Gardening for the South: Or, How to Grow Vegetables and Fruits

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Page 131 - ... parts ; hence, the feeble parts being erect, attract much more sap than the strong parts inclined, and, consequently, make a more vigorous growth, and soon recover their balance. This remedy is more especially applied to espalier trees. " 4. Remove from the vigorous parts the superfluous shoots as early in the season as possible, and from the feeble parts as late as possible. The fewer the number of young shoots there are on a branch, the fewer there are of leaves, and, consequently, the less...
Page 250 - It is most readily distinguished, when of middle size, by its fine pink or flesh-colored gills, and pleasant smell ; in a more advanced stage, the gills become of a chocolate color, and it is then more apt to be confounded with other kinds of dubious quality ; but that species which most nearly resembles it, is slimy to the touch, and destitute of the...
Page 132 - ... and leave no production that can interfere with the action of the. sap on it. " 4. The more the sap is obstructed in its circulation, the more likely it will be to produce fruit-buds.
Page 132 - Hence, in leaving the young shoots on the feeble part, their leaves attract the sap there, and induce a vigorous growth. " (5.) Pinch early the soft extremities of the shoots on the vigorous parts, and as late as possible on the feeble parts, excepting always any shoots which may be too vigorous for their position. By thus pinching early, the strong...
Page 132 - When we wish to produce fruit buds on a branch, we prevent a free circulation of the sap by bending the branches, or by making annular or circular incisions on it; and on the contrary, when we wish to change...
Page 102 - ... the tongued part ; then pressing the earth down with his foot, so as to secure the layer, he leaves it without further care. The intention of both tongueing and twisting is to prevent the return of sap from the layer into the main stem, while a small quantity is allowed to rise out of the latter into the former ; the effect of this being to compel the returning sap to organise itself externally as roots, instead of passing downwards below APPLICATION OF PRINCIPLES.
Page 60 - ... used ; while, by a judicious rotation, everything in the soil or in the manure, suitable for vegetable food, is taken up and appropriated by the crop. However plentiful manure may be, a succession of exhausting crops should not be grown upon the same bed, not only because abundance is no excuse for want of economy, but because manure freshly applied is not so immediately beneficial as those remains of organized matter which, by long continuance in the soil, have become impalpably divided and...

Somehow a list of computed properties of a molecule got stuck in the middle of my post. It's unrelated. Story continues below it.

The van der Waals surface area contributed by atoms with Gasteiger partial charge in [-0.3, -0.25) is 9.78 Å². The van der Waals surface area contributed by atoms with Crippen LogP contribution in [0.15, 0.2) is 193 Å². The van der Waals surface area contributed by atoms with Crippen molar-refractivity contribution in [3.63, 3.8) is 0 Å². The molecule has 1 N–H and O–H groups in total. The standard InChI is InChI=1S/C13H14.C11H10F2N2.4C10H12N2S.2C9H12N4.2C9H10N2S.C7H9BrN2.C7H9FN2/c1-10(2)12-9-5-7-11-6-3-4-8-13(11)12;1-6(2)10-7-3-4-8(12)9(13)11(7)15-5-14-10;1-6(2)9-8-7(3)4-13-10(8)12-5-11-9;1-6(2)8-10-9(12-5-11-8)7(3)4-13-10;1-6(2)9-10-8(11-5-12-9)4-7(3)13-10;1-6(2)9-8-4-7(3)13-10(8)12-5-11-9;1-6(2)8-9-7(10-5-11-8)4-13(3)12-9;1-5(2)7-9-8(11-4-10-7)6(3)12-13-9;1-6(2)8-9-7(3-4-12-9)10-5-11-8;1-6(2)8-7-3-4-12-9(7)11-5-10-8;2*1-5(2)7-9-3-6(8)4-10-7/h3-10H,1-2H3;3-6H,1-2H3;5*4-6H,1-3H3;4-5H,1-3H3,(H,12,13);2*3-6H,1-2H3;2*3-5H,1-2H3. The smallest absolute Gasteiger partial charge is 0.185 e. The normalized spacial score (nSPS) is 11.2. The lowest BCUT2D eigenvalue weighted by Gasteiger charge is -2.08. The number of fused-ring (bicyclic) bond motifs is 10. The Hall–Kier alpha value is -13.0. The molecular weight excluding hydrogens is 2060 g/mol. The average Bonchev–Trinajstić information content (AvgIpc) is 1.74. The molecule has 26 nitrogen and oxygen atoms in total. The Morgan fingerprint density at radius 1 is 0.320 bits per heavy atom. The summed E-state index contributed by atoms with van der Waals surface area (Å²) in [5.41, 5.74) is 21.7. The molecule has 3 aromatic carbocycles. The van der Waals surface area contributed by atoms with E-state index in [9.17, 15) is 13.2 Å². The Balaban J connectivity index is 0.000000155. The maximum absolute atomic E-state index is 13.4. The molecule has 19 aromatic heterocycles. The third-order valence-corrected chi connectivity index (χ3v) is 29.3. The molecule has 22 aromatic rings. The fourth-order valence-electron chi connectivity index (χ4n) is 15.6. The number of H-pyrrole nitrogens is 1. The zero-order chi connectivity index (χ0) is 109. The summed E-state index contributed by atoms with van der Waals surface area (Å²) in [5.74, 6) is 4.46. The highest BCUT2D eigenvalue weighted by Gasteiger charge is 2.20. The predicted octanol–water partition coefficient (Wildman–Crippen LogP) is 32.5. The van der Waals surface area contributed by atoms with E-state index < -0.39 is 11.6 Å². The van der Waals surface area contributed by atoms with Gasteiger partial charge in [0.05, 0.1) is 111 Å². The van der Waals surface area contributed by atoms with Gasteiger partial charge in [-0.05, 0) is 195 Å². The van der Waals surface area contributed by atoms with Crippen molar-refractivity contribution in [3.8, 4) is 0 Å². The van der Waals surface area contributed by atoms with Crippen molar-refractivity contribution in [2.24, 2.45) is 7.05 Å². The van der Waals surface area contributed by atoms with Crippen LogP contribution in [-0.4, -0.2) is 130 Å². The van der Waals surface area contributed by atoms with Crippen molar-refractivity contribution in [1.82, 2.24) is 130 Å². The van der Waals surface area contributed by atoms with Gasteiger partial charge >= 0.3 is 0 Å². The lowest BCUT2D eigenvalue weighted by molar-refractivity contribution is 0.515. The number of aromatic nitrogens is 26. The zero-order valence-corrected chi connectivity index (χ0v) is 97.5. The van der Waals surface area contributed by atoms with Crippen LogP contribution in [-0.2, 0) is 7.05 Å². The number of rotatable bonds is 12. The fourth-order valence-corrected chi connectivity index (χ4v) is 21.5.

Page 132 - By thus pinching early the strong parts, the flow of sap to such points is checked, and naturally turns to the growing parts that have not been pinched ; this remedy is applicable to trees in all forms. " 6. Lay in the strong shoots on the trellis early, and leave the feeble parts loose as long as possible. Laying in the strong parts obstructs the circulation of the sap in them, and, consequently favors the weak parts that are loose. This is only applicable to espaliers, " 7. In espalier trees, giving...
Page 41 - Stable-manure, and all decomposing animal and vegetable substances, have a tendency to promote the decay of stubborn organic remains in the soil, on the principle that putrescent substances hasten the process of putrefaction in other organic bodies with which they come in contact. Salt, in a small proportion, has been demonstrated by Sir I.
Page 133 - ... 5. The leaves serve to prepare the sap absorbed by the roots for the nourishment of the tree, and aid the formation of buds on the shoots. All trees, therefore, deprived of their leaves are liable to perish. This principle shows how dangerous it is to remove a large quantity of leaves from trees, under the pretext of aiding the growth or ripening of fruits, for the leaves are the nourishing organs, and the trees deprived of them...

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